Food for Thought: NJ Schools Making Sure Kids Eat Breakfast

Colleen O'Dea | October 8, 2014 | Education, Maps
Participation rises 15 percent as educators, advocates for low-income children stress impact on concentration and learning

New Jersey school districts boosted the number of low-income children receiving breakfast by about 15 percent last year, according to data released by a children’s advocacy group, but there are still 300,000 students going hungry as the school day begins.

The fourth annual NJ Food for Thought School Breakfast Report released yesterday by Advocates for Children of New Jersey states that nearly 211,000 children in the state ate a healthy breakfast at school in April or May of 2014. That compares with 184,000 fed through the federally-funded program in Spring 2013 and 136,000 in October 2010. In 2010, just 30 percent of eligible children received a meal, while last spring that percentage had risen to 41 percent.

Still that means almost 6 of every 10 low-income students are not getting breakfast at school, although studies have shown that eating a good breakfast can help improve learning and that students from low-income backgrounds start off their school careers at a disadvantage compared to wealthier classmates.

“School breakfast addresses a major barrier to learning,” said Cecilia Zalkind, executive director of Advocates for Children of New Jersey. “An alarming 300,000 children are still missing out on that all-important morning meal at school. And the need is growing. New Census data show a 22 percent increase in the number of children living in poor families since 2009. That’s means more children are likely arriving in the classroom hungry.”

School Breakfast 2014 Data
School Breakfast 2014 Data

Districts' free and reduced-price breakfast data from Spring 2014. nSearch by one or more fields.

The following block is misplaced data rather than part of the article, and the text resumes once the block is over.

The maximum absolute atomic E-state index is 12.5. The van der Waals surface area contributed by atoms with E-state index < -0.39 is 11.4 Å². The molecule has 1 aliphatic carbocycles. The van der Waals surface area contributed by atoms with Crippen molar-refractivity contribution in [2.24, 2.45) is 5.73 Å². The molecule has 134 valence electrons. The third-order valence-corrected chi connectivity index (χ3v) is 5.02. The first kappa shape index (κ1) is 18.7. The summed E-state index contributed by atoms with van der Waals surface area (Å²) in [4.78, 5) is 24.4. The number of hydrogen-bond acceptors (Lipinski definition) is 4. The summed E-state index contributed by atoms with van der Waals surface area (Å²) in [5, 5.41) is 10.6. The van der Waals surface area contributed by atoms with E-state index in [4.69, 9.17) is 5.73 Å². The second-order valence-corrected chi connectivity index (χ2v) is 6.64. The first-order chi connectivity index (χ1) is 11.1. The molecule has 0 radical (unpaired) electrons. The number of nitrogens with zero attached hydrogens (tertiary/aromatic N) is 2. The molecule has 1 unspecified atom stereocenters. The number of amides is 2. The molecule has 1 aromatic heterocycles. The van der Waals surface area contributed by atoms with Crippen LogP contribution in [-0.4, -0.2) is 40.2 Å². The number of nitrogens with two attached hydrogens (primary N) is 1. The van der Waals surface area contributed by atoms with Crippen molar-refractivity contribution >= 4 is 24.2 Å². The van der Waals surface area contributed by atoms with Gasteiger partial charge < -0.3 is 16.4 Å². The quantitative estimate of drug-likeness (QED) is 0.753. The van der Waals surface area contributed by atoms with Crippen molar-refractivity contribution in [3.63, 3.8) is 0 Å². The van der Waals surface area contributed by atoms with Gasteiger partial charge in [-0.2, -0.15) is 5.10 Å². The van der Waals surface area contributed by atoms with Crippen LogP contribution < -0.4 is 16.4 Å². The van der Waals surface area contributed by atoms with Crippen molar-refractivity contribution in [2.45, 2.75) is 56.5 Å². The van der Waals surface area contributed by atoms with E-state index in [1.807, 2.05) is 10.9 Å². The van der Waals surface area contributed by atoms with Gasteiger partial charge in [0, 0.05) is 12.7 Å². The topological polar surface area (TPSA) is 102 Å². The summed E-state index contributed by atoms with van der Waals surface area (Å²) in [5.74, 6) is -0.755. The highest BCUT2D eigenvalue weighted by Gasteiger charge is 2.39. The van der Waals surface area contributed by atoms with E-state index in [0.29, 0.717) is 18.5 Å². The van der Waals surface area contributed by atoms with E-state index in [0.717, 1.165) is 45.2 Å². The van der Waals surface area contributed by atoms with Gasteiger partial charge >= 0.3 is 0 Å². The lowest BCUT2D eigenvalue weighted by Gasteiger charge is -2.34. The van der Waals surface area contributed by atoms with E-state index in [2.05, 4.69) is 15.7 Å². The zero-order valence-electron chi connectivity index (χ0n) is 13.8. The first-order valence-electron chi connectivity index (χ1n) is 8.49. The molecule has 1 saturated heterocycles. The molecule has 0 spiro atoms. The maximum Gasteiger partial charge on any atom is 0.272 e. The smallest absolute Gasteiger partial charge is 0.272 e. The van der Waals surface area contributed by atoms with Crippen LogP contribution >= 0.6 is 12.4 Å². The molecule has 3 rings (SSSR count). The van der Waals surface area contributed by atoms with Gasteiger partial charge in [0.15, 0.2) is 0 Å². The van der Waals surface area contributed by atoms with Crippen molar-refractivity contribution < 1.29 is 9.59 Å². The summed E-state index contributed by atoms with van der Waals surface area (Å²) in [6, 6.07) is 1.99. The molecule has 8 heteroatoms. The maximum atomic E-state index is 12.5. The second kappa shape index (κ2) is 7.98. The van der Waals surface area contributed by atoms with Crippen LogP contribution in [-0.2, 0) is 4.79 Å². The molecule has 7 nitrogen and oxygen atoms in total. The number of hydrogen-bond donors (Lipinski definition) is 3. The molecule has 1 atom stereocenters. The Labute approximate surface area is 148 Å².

The report shows that the number of students eligible to receive a free or reduced-price meal because of income has risen 16 percent in the last 3 1/2 years. As of May, almost 520,000 students, or 38 percent of the total enrollment, were eligible to receive breakfast.

As it released the report, ACNJ celebrated schools that have boosted participation in their breakfast programs substantially. Among those is Lafayette School In Bound Brook, where the group held a press conference yesterday. Lafayette had the highest increase in the number of students eating breakfast at school, Bound Brook is now serving breakfast in the classroom in all of its schools, and 82 percent of the 1,258 students eligible got breakfast last May, ACNJ data shows.

“We recognize that hungry students struggle to learn so it is incumbent on us, as a district, to ensure that all of our students begin their day with a healthy meal,” said Bound Brook Superintendent Dan Gallagher. “We have seen great results with breakfast after the bell. Our students are more focused and ready to learn.”

Mary Jo McKinley, director of Academy Charter High School in Lake Como, agrees. She has made breakfast such a priority that nearly every eligible student is getting breakfast each morning, according to the data.

“We make sure the calendar and arrival of buses and start of the school day are timed so the kids have time for breakfast,” she said. “We get students involved in the menu selection process so their voices are heard … They are aware how it helps them to think better.”

The increase in breakfast participation is largely the result of more districts changing the way they serve breakfast, moving the meal from before school — and before many children had arrived — to the start of classes. Known as “breakfast after the bell,” this approach significantly boosts student participation in the federal School Breakfast Program.

As a result of the increase in breakfast participation, New Jersey districts are expected to collect $21 million more in federal reimbursements this year alone to feed hungry students, ACNJ reported, citing the state’s FY 2015 budget. If all New Jersey schools that are required to have a school breakfast program fed all eligible children, districts would get an estimated $81.3 million more in federal funds to feed hungry children.

“School districts should be commended for stepping up to meet the school breakfast challenge,” Zalkind said.

ACNJ’s report includes data for every school district with at least 20 percent of students eligible for free- and reduced-priced school meals. State law requires these districts to provide school breakfast. Yet the data shows there are 35 districts where fewer than 10 percent of eligible students received breakfast last spring. Six — Hampton and Stockton in Hunterdon, Lavallette in Ocean, Pohatcong in Warren, Rochelle Park in Bergen, and Woodland in Burlington — did not feed any students last spring, the ACNJ data shows.

“We are calling on school boards, superintendents, principals and teachers to provide leadership in expanding school breakfast because this makes smart sense for children, schools and the state as a whole,” Zalkind said. “Providing breakfast leverages the billions of dollars we invest each year in educating our children, ensuring that more students succeed in school.”